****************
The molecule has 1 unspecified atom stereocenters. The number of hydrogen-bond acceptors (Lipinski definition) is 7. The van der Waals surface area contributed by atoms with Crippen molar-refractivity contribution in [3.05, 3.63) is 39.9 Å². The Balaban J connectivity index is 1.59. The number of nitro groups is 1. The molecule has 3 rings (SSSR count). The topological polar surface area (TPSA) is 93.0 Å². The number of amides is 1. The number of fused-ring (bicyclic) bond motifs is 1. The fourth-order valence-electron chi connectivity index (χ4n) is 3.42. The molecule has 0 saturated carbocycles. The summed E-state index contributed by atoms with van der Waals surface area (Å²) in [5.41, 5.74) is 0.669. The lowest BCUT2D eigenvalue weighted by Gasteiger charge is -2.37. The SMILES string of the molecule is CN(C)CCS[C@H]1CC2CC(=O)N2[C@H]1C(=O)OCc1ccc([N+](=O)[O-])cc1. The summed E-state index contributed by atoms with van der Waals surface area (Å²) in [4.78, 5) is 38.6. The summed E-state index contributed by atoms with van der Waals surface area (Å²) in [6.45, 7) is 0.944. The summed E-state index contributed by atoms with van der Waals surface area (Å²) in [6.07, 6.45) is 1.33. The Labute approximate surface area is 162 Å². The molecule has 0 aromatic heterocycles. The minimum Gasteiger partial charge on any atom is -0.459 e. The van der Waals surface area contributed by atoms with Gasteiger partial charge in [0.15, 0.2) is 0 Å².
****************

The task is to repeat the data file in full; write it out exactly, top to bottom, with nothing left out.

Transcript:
The molecule has 1 unspecified atom stereocenters. The number of hydrogen-bond acceptors (Lipinski definition) is 7. The van der Waals surface area contributed by atoms with Crippen molar-refractivity contribution in [3.05, 3.63) is 39.9 Å². The Balaban J connectivity index is 1.59. The number of nitro groups is 1. The molecule has 3 rings (SSSR count). The topological polar surface area (TPSA) is 93.0 Å². The number of amides is 1. The number of fused-ring (bicyclic) bond motifs is 1. The fourth-order valence-electron chi connectivity index (χ4n) is 3.42. The molecule has 0 saturated carbocycles. The summed E-state index contributed by atoms with van der Waals surface area (Å²) in [5.41, 5.74) is 0.669. The lowest BCUT2D eigenvalue weighted by Gasteiger charge is -2.37. The SMILES string of the molecule is CN(C)CCS[C@H]1CC2CC(=O)N2[C@H]1C(=O)OCc1ccc([N+](=O)[O-])cc1. The summed E-state index contributed by atoms with van der Waals surface area (Å²) in [4.78, 5) is 38.6. The summed E-state index contributed by atoms with van der Waals surface area (Å²) in [6.45, 7) is 0.944. The summed E-state index contributed by atoms with van der Waals surface area (Å²) in [6.07, 6.45) is 1.33. The Labute approximate surface area is 162 Å². The molecule has 0 aromatic heterocycles. The minimum Gasteiger partial charge on any atom is -0.459 e. The van der Waals surface area contributed by atoms with Gasteiger partial charge in [0.15, 0.2) is 0 Å².